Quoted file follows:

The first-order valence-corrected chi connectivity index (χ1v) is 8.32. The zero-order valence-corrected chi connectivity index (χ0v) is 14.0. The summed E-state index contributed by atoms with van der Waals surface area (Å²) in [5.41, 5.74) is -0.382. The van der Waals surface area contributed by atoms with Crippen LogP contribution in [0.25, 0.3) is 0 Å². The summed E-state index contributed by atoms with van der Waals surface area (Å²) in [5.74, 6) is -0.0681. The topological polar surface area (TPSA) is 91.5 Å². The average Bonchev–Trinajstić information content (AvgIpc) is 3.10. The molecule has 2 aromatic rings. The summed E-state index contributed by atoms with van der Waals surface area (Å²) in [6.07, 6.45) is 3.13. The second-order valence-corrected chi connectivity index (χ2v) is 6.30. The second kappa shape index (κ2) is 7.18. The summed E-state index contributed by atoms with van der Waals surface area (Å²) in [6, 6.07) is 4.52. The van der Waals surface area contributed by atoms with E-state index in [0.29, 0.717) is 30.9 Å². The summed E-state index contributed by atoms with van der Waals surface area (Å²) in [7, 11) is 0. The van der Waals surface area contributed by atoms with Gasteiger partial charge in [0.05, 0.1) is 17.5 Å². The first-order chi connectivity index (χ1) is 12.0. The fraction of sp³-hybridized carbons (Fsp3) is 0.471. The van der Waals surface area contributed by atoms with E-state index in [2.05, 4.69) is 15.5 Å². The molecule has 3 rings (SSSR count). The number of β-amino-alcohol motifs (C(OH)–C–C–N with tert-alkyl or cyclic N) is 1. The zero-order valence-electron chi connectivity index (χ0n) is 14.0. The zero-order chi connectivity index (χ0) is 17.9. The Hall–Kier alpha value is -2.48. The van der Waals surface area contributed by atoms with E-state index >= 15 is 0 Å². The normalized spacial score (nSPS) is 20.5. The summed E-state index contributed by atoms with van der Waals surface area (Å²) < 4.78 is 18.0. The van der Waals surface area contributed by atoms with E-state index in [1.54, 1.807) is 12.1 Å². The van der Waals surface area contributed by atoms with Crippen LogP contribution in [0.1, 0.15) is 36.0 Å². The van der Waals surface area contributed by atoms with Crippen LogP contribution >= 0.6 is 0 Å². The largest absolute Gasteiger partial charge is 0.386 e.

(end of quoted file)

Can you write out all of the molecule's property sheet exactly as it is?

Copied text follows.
The first-order valence-corrected chi connectivity index (χ1v) is 8.32. The zero-order valence-corrected chi connectivity index (χ0v) is 14.0. The summed E-state index contributed by atoms with van der Waals surface area (Å²) in [5.41, 5.74) is -0.382. The van der Waals surface area contributed by atoms with Crippen LogP contribution in [0.25, 0.3) is 0 Å². The summed E-state index contributed by atoms with van der Waals surface area (Å²) in [5.74, 6) is -0.0681. The topological polar surface area (TPSA) is 91.5 Å². The average Bonchev–Trinajstić information content (AvgIpc) is 3.10. The molecule has 2 aromatic rings. The summed E-state index contributed by atoms with van der Waals surface area (Å²) in [6.07, 6.45) is 3.13. The second-order valence-corrected chi connectivity index (χ2v) is 6.30. The second kappa shape index (κ2) is 7.18. The summed E-state index contributed by atoms with van der Waals surface area (Å²) in [6, 6.07) is 4.52. The van der Waals surface area contributed by atoms with E-state index in [0.29, 0.717) is 30.9 Å². The summed E-state index contributed by atoms with van der Waals surface area (Å²) in [7, 11) is 0. The van der Waals surface area contributed by atoms with Gasteiger partial charge in [0.05, 0.1) is 17.5 Å². The first-order chi connectivity index (χ1) is 12.0. The fraction of sp³-hybridized carbons (Fsp3) is 0.471. The van der Waals surface area contributed by atoms with E-state index in [2.05, 4.69) is 15.5 Å². The molecule has 3 rings (SSSR count). The number of β-amino-alcohol motifs (C(OH)–C–C–N with tert-alkyl or cyclic N) is 1. The zero-order valence-electron chi connectivity index (χ0n) is 14.0. The zero-order chi connectivity index (χ0) is 17.9. The Hall–Kier alpha value is -2.48. The van der Waals surface area contributed by atoms with E-state index >= 15 is 0 Å². The normalized spacial score (nSPS) is 20.5. The summed E-state index contributed by atoms with van der Waals surface area (Å²) < 4.78 is 18.0. The van der Waals surface area contributed by atoms with E-state index in [1.54, 1.807) is 12.1 Å². The van der Waals surface area contributed by atoms with Crippen LogP contribution in [0.1, 0.15) is 36.0 Å². The van der Waals surface area contributed by atoms with Crippen LogP contribution >= 0.6 is 0 Å². The largest absolute Gasteiger partial charge is 0.386 e.